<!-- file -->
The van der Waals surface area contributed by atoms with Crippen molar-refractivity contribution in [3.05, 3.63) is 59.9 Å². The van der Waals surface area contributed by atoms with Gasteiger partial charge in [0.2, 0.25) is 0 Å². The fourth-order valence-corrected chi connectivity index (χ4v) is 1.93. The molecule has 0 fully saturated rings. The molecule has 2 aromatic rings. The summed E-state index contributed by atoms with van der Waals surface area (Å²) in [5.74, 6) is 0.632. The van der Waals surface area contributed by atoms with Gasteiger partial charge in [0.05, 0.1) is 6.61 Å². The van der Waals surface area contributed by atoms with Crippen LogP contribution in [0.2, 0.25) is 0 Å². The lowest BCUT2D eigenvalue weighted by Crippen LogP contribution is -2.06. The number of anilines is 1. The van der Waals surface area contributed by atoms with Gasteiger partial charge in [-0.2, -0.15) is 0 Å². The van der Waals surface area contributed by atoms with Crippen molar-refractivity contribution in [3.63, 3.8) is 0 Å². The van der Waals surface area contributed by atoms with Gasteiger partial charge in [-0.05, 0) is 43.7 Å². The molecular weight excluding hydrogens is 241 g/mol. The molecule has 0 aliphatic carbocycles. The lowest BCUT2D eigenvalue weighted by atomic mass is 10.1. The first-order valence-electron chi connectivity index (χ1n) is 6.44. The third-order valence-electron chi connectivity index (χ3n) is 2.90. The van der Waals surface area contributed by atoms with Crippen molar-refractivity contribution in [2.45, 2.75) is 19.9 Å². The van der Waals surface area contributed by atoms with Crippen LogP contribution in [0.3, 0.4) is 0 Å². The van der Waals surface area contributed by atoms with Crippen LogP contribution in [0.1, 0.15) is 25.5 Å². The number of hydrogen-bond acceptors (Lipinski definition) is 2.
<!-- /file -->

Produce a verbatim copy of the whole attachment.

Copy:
The van der Waals surface area contributed by atoms with Crippen molar-refractivity contribution in [3.05, 3.63) is 59.9 Å². The van der Waals surface area contributed by atoms with Gasteiger partial charge in [0.2, 0.25) is 0 Å². The fourth-order valence-corrected chi connectivity index (χ4v) is 1.93. The molecule has 0 fully saturated rings. The molecule has 2 aromatic rings. The summed E-state index contributed by atoms with van der Waals surface area (Å²) in [5.74, 6) is 0.632. The van der Waals surface area contributed by atoms with Gasteiger partial charge in [0.05, 0.1) is 6.61 Å². The van der Waals surface area contributed by atoms with Crippen LogP contribution in [0.2, 0.25) is 0 Å². The lowest BCUT2D eigenvalue weighted by Crippen LogP contribution is -2.06. The number of anilines is 1. The van der Waals surface area contributed by atoms with Gasteiger partial charge in [-0.2, -0.15) is 0 Å². The van der Waals surface area contributed by atoms with Crippen molar-refractivity contribution in [3.63, 3.8) is 0 Å². The van der Waals surface area contributed by atoms with Gasteiger partial charge in [-0.05, 0) is 43.7 Å². The molecular weight excluding hydrogens is 241 g/mol. The molecule has 0 aliphatic carbocycles. The lowest BCUT2D eigenvalue weighted by atomic mass is 10.1. The first-order valence-electron chi connectivity index (χ1n) is 6.44. The third-order valence-electron chi connectivity index (χ3n) is 2.90. The van der Waals surface area contributed by atoms with Crippen molar-refractivity contribution in [2.45, 2.75) is 19.9 Å². The van der Waals surface area contributed by atoms with Crippen LogP contribution in [0.3, 0.4) is 0 Å². The van der Waals surface area contributed by atoms with Crippen LogP contribution in [0.1, 0.15) is 25.5 Å². The number of hydrogen-bond acceptors (Lipinski definition) is 2.